Things That Make Your Non-Evangelical Friends Say WTF? — Part Three

wtf

Guest post by ObstacleChick

I hope you all have enjoyed Parts one and two of the WTF series. It has been fun remembering these rituals and practices from my evangelical childhood, and I am able to experience again how ridiculous these things seem to outsiders. Evangelical Christianity really is a subculture with its own in-group practices and rituals designed to indoctrinate and control its members. Please share with us any of your stories of WTF religious practices in the comments!

Rededicating One’s life to Christ

This was a popular occurrence as pastors would preach about sin, evil, and the necessity of living one’s life for Christ in order to glean the rewards intended for the faithful. During the Altar Call some people would come forward to declare before the congregation that they were committed to putting away their sinful ways and rededicating their lives to Christ. Whatever that means. Occasionally, if the person really thought he or she was bad (and the church needed to inflate its baptism numbers), the person would be rebaptized to show their commitment.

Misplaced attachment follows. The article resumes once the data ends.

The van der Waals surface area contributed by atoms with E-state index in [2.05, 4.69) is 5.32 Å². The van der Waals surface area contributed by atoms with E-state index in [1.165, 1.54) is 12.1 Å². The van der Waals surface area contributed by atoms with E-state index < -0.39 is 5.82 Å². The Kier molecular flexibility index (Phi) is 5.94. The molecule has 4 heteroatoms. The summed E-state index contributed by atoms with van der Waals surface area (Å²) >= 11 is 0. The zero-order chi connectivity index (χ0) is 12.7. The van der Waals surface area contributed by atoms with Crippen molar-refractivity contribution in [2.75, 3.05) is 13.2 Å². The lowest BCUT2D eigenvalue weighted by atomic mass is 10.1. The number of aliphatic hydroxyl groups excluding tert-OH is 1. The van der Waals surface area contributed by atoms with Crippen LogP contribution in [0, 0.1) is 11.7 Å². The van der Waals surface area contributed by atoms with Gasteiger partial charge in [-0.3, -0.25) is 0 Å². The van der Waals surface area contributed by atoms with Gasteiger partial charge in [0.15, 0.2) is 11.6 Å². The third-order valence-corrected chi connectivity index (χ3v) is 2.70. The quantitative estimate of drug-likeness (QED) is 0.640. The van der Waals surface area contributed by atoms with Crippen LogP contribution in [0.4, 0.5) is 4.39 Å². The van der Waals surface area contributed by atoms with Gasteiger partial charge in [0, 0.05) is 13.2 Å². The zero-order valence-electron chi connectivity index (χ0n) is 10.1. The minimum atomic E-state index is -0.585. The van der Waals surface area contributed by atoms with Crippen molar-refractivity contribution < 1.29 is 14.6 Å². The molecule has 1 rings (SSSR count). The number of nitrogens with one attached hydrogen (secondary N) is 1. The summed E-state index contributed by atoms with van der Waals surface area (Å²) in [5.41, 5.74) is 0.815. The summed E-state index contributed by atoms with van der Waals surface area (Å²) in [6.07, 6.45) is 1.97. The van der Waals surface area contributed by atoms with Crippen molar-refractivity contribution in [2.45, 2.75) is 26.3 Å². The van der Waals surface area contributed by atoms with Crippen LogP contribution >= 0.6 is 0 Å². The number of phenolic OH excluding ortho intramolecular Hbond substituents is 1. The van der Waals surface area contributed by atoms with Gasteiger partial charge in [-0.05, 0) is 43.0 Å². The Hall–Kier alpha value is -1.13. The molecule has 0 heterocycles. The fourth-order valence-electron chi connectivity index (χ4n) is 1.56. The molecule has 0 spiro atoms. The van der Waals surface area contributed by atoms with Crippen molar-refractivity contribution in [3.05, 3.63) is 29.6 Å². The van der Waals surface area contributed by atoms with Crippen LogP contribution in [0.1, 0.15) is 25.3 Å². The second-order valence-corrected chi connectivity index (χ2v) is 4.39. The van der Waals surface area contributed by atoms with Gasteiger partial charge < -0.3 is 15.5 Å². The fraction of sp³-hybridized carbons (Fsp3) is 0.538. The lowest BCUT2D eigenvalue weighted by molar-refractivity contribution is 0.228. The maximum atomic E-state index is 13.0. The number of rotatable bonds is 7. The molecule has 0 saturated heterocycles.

Prayer Requests (“Unspoken”)

Christians really, really, really count on the “power of prayer.”. They will pray for anything from the mundane (Lord, please help me find my car keys as I am going to be late to work) to the catastrophic (Lord, please cure my mom of cancer). Most churches will publish in the weekly Sunday morning bulletin a list of people for whom to pray, typically people who are ill or who just lost a loved one. Often at some point in Sunday school or in the service, there will be an opportunity for people to offer up prayer requests. Those who are shy about saying what it is they are requesting prayer will often say “unspoken” which means that they want people to pray for so-and-so’s unnamed issue, but God, being omniscient, will be able to determine what that is. (I felt like there were certain people who would ask for an “unspoken” prayer request because they just wanted attention and didn’t want to have to make up something).

Door to Door Canvassing